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1-D and 2-D phase retrieval by solving linear systems of equations and by using the wavelet transform.

Bell, Amy Elise

Bell, Amy Elise

1997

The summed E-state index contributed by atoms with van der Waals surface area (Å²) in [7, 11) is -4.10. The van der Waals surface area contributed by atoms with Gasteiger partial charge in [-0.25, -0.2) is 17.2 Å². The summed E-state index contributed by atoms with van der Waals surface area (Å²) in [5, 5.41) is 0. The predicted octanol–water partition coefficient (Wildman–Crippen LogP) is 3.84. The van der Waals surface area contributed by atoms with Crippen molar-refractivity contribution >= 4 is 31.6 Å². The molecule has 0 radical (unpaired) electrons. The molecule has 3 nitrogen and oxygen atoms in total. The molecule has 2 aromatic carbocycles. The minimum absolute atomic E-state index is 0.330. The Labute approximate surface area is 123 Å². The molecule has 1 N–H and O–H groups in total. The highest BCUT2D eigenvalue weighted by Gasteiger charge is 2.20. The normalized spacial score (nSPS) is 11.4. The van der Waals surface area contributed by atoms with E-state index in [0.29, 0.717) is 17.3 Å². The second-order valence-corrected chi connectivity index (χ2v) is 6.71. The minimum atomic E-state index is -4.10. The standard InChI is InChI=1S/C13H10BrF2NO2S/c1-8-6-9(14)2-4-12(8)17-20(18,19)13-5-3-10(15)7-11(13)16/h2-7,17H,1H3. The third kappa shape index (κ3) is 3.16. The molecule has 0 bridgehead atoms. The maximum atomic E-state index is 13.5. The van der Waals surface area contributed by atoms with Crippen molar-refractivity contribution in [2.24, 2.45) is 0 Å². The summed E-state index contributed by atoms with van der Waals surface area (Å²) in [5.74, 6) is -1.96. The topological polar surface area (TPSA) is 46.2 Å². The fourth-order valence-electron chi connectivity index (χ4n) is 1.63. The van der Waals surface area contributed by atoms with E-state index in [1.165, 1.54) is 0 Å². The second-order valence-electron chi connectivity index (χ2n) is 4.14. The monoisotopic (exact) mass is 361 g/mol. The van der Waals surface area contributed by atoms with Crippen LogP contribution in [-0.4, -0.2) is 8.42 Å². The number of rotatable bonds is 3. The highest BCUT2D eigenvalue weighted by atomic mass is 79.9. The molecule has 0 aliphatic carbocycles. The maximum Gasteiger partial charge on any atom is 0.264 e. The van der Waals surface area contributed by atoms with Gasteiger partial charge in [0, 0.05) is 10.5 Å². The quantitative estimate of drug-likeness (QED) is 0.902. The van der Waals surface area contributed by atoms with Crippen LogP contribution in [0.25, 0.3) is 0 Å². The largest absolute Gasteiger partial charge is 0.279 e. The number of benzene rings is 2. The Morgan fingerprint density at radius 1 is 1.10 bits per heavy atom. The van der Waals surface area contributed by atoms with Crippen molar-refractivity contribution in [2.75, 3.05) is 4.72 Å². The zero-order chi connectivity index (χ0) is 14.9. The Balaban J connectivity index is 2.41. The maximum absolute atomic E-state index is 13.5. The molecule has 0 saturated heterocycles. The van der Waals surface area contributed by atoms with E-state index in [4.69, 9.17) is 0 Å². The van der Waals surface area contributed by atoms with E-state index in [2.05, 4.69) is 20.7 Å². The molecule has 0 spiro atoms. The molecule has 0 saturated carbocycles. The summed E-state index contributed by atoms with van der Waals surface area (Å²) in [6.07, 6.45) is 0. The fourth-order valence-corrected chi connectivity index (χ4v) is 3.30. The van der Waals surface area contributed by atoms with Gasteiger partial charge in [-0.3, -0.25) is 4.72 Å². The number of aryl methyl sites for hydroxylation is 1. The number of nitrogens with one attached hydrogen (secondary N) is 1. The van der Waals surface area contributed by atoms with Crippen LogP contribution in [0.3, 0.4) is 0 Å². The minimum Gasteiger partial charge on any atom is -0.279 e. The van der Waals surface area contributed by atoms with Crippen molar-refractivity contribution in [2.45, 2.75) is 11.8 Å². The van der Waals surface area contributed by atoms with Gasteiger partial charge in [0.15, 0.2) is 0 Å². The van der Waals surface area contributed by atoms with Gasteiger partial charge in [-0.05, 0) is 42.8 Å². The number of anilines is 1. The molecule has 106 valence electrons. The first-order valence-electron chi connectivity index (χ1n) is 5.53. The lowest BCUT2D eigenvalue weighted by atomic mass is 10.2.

Abstract: The phase retrieval problem arises when a signal must be reconstructed from only the magnitude of its Fourier transform; if the phase information were also available, the signal could simply be synthesized using the inverse Fourier transform. The phase retrieval problem occurs in several areas of engineering and applied physics such as antenna array design, optical astronomy, electron microscopy, and x-ray crystallography. Although a unique relationship exists between a signal and its Fourier transform, the same cannot be said for a signal and the intensity of its Fourier transform. Given certain a priori information about the signal, the magnitude and phase of its Fourier transform are no longer independent functions. Compact support, real-valuedness, and non-negativity are some of the constraints that are often used to reconstruct the signal. In this thesis we describe our research concerning the solution of one- and two-dimensional, discrete and continuous time phase retrieval problems. In discrete phase retrieval we formulate the problem as a linear system of equations; our methods do not require polynomial rooting, tracking zero curves of algebraic functions, or any sort of iteration like previous methods. In continuous phase retrieval, most previous solutions rely on simply discretizing the problem and then employing an iterative algorithm. We avoid this approximation by using wavelet expansions to transform this uncountably infinite problem into a linear system of equations. The wavelet bases provide the following advantages: they easily allow incorporation of the a priori signal information; they provide a structured system of equations which permits a fast algorithm; and, they represent signals which are self-similar across scales (e.g. fractals) efficiently. Our solutions obviate the stagnation problems associated with iterative algorithms and our solutions are computationally simpler and more stable than alternative non-iterative algorithms. Moreover, our algorithms can accommodate noisy Fourier magnitude information and their performance with signals corrupted by noise is explored.